If you share a passion for cats and are confused about how to co-exist appropriately with them, this book, though not specifically a cat behavior guide, lends a friendly hand. In a way it’s like reading two books in one because you also get to hold tight as you bear witness to Mr. Jackson’s Wild Ride.
When I asked him about his growing celebrity he laughed it off. He has “no patience for what he sees—entitled celebrity B.S.” Sure, he’d like to spoil himself by maybe flying First Class” or buying five pairs of glasses but doing anything beyond that—even buying his first house seems “too big to think about right now.”
I found it ironic that Jackson wrote that his father, grandfather and brother were all salesmen, but he was not. I think Galaxy missed what seemed obvious to me after reading “Cat Daddy.” That he’s the best salesman in his entire family. He’s sold millions of fans who watch his show or read his book on the idea that cats are not little people in cat suits, who think and act just like humans and should be treated accordingly.
After a decade of addiction, once truly clean and sober, ready for a fresh start, Galaxy writes about a turning point with his cat, Benny: “I began to approach him as the cat he was, not as a differently shaped human, and he responded.”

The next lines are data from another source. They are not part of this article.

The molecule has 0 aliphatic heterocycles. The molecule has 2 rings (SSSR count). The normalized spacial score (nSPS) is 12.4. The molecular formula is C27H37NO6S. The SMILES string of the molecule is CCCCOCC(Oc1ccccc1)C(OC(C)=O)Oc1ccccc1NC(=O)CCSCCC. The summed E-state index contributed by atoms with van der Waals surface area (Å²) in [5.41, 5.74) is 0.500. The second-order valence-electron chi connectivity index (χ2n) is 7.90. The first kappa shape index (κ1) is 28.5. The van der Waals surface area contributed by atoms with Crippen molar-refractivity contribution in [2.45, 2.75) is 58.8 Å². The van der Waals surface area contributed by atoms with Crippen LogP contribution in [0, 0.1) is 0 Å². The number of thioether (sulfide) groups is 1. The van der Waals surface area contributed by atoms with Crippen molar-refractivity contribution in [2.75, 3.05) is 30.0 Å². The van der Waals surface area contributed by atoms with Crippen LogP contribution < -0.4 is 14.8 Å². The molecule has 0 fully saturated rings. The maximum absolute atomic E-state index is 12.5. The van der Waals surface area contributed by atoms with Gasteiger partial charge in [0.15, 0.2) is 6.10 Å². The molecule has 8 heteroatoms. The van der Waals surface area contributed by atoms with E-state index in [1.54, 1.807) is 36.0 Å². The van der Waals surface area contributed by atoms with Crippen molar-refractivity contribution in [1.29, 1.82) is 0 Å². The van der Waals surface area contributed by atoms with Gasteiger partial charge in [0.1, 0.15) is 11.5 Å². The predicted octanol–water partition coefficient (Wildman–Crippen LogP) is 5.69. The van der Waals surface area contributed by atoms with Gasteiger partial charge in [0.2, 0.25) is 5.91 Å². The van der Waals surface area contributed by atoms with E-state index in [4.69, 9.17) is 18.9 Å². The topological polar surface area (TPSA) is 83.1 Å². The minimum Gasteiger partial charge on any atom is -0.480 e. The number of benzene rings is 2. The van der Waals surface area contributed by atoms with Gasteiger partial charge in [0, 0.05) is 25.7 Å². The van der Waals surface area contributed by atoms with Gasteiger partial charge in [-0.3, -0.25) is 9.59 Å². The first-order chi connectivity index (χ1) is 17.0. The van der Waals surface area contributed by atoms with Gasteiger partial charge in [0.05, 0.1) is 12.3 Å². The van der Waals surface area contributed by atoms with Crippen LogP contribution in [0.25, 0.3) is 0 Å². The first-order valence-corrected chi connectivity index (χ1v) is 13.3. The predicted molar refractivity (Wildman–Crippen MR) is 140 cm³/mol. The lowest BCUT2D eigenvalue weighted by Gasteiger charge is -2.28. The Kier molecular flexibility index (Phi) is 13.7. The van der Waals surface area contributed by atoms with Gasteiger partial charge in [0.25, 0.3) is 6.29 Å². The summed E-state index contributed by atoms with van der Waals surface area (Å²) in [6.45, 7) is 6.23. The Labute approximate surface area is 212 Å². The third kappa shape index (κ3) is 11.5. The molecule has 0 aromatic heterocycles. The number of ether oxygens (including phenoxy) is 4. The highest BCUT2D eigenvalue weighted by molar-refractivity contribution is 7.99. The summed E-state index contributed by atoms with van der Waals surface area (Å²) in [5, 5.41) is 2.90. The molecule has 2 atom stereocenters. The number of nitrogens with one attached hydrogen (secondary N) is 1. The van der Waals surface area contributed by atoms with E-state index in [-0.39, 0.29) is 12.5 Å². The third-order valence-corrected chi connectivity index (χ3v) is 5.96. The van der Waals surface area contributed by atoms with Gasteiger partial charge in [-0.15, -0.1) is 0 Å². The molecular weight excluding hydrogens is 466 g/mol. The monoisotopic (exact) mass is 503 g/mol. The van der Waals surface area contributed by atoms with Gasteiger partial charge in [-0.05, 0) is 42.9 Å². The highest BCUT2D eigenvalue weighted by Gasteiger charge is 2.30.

Jackson Galaxy just celebrated his ninth year “sober-versary.” I asked him if the stress of the book tour and 62-day shooting schedule of MCFH Season Three was going to push him into old (bad) habits. He said the all too familiar quote about the idle hands being the Devil’s workshop and that these days the only thing he does other than work is eat, sleep and feed the animals. Staying busy keeps him out of trouble and so far he’s still very thankful and humbled by what’s happened so far, which was clearly evident during our interview when he described just how amazed he feels about this journey.
Wow, indeed, Jackson. You’ve come a long way, Cat Daddy.
©2012 Robin A.F. Olson. Cricket, my former feral feline, thinks “Cat Daddy” is worth making his own as he adds his scent to the spine.
I received a copy of this book for review purposes only. The review above is based on my opinion only. Your results may vary. Read with a box of tissues nearby.
©2012 Robin A.F Olson (photoshop goofiness only). What if the Mona Lisa was Covered in Cat Hair? Leonardo would have been dismayed having to paint in all that extra detail, but maybe he would have invented the first lint roller?